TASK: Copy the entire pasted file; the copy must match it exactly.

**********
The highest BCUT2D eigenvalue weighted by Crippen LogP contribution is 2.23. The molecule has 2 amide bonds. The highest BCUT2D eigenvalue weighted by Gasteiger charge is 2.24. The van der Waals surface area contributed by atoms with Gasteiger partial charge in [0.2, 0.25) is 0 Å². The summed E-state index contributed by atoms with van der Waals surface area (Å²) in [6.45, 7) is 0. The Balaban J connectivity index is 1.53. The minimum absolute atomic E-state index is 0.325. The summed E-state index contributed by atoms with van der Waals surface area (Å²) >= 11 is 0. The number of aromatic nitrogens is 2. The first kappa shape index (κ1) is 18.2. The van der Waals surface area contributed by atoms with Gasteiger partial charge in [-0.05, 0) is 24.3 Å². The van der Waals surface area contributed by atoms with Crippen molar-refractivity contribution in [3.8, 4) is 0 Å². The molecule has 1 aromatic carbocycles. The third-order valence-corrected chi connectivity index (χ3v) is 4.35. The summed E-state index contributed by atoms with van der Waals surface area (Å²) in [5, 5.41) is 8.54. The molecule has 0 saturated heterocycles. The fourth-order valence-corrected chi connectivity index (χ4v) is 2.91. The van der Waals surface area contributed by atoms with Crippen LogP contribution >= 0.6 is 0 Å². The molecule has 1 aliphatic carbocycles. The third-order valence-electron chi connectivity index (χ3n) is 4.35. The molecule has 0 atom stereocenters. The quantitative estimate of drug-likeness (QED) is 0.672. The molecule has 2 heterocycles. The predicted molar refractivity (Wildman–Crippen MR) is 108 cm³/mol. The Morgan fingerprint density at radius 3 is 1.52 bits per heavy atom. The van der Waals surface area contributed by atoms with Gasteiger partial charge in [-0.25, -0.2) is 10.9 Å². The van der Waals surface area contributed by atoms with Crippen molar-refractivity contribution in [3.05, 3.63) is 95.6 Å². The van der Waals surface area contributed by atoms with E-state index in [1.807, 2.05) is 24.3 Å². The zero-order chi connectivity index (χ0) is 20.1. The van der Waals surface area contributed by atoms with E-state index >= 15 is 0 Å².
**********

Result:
The highest BCUT2D eigenvalue weighted by Crippen LogP contribution is 2.23. The molecule has 2 amide bonds. The highest BCUT2D eigenvalue weighted by Gasteiger charge is 2.24. The van der Waals surface area contributed by atoms with Gasteiger partial charge in [0.2, 0.25) is 0 Å². The summed E-state index contributed by atoms with van der Waals surface area (Å²) in [6.45, 7) is 0. The Balaban J connectivity index is 1.53. The minimum absolute atomic E-state index is 0.325. The summed E-state index contributed by atoms with van der Waals surface area (Å²) >= 11 is 0. The number of aromatic nitrogens is 2. The first kappa shape index (κ1) is 18.2. The van der Waals surface area contributed by atoms with Gasteiger partial charge in [-0.05, 0) is 24.3 Å². The van der Waals surface area contributed by atoms with Crippen molar-refractivity contribution in [3.8, 4) is 0 Å². The molecule has 1 aromatic carbocycles. The third-order valence-corrected chi connectivity index (χ3v) is 4.35. The summed E-state index contributed by atoms with van der Waals surface area (Å²) in [5, 5.41) is 8.54. The molecule has 0 saturated heterocycles. The fourth-order valence-corrected chi connectivity index (χ4v) is 2.91. The van der Waals surface area contributed by atoms with Crippen LogP contribution >= 0.6 is 0 Å². The molecule has 1 aliphatic carbocycles. The third-order valence-electron chi connectivity index (χ3n) is 4.35. The molecule has 0 atom stereocenters. The quantitative estimate of drug-likeness (QED) is 0.672. The molecule has 2 heterocycles. The predicted molar refractivity (Wildman–Crippen MR) is 108 cm³/mol. The Morgan fingerprint density at radius 3 is 1.52 bits per heavy atom. The van der Waals surface area contributed by atoms with Gasteiger partial charge in [-0.25, -0.2) is 10.9 Å². The van der Waals surface area contributed by atoms with Crippen molar-refractivity contribution in [3.05, 3.63) is 95.6 Å². The van der Waals surface area contributed by atoms with E-state index in [1.807, 2.05) is 24.3 Å². The zero-order chi connectivity index (χ0) is 20.1. The van der Waals surface area contributed by atoms with E-state index >= 15 is 0 Å².